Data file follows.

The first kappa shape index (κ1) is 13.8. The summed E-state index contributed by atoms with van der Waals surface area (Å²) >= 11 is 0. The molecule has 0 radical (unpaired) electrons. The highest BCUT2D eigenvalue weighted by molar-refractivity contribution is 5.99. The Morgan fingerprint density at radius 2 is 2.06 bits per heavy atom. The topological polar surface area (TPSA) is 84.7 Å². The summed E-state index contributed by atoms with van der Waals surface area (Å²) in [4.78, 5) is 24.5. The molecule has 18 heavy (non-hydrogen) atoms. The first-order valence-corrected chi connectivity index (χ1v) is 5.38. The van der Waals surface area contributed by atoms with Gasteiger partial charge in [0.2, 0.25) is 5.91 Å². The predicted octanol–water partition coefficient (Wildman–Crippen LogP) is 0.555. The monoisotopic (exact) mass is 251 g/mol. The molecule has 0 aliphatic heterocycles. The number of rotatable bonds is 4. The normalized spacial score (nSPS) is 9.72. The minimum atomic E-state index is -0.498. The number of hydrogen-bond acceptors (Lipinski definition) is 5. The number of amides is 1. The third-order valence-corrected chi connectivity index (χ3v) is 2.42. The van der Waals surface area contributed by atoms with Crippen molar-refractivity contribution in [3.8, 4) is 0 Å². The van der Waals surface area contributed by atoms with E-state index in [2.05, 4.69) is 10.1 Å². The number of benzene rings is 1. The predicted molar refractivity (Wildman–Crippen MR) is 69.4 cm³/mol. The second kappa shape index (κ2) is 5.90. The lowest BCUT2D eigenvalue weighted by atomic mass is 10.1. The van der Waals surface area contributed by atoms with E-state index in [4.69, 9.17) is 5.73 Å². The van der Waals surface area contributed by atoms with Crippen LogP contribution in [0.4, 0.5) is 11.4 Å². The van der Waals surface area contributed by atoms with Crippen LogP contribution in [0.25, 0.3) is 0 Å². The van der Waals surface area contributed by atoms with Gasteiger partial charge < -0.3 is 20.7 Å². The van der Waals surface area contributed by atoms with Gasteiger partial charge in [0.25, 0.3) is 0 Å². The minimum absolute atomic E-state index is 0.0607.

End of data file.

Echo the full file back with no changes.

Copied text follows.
The first kappa shape index (κ1) is 13.8. The summed E-state index contributed by atoms with van der Waals surface area (Å²) >= 11 is 0. The molecule has 0 radical (unpaired) electrons. The highest BCUT2D eigenvalue weighted by molar-refractivity contribution is 5.99. The Morgan fingerprint density at radius 2 is 2.06 bits per heavy atom. The topological polar surface area (TPSA) is 84.7 Å². The summed E-state index contributed by atoms with van der Waals surface area (Å²) in [4.78, 5) is 24.5. The molecule has 18 heavy (non-hydrogen) atoms. The first-order valence-corrected chi connectivity index (χ1v) is 5.38. The van der Waals surface area contributed by atoms with Gasteiger partial charge in [0.2, 0.25) is 5.91 Å². The predicted octanol–water partition coefficient (Wildman–Crippen LogP) is 0.555. The monoisotopic (exact) mass is 251 g/mol. The molecule has 0 aliphatic heterocycles. The number of rotatable bonds is 4. The normalized spacial score (nSPS) is 9.72. The minimum atomic E-state index is -0.498. The number of hydrogen-bond acceptors (Lipinski definition) is 5. The number of amides is 1. The third-order valence-corrected chi connectivity index (χ3v) is 2.42. The van der Waals surface area contributed by atoms with Crippen molar-refractivity contribution in [3.8, 4) is 0 Å². The van der Waals surface area contributed by atoms with E-state index in [2.05, 4.69) is 10.1 Å². The number of benzene rings is 1. The predicted molar refractivity (Wildman–Crippen MR) is 69.4 cm³/mol. The second kappa shape index (κ2) is 5.90. The lowest BCUT2D eigenvalue weighted by atomic mass is 10.1. The van der Waals surface area contributed by atoms with E-state index in [4.69, 9.17) is 5.73 Å². The van der Waals surface area contributed by atoms with Crippen LogP contribution in [0.4, 0.5) is 11.4 Å². The van der Waals surface area contributed by atoms with Crippen LogP contribution in [0.25, 0.3) is 0 Å². The van der Waals surface area contributed by atoms with Gasteiger partial charge < -0.3 is 20.7 Å². The van der Waals surface area contributed by atoms with Gasteiger partial charge in [0.25, 0.3) is 0 Å². The minimum absolute atomic E-state index is 0.0607.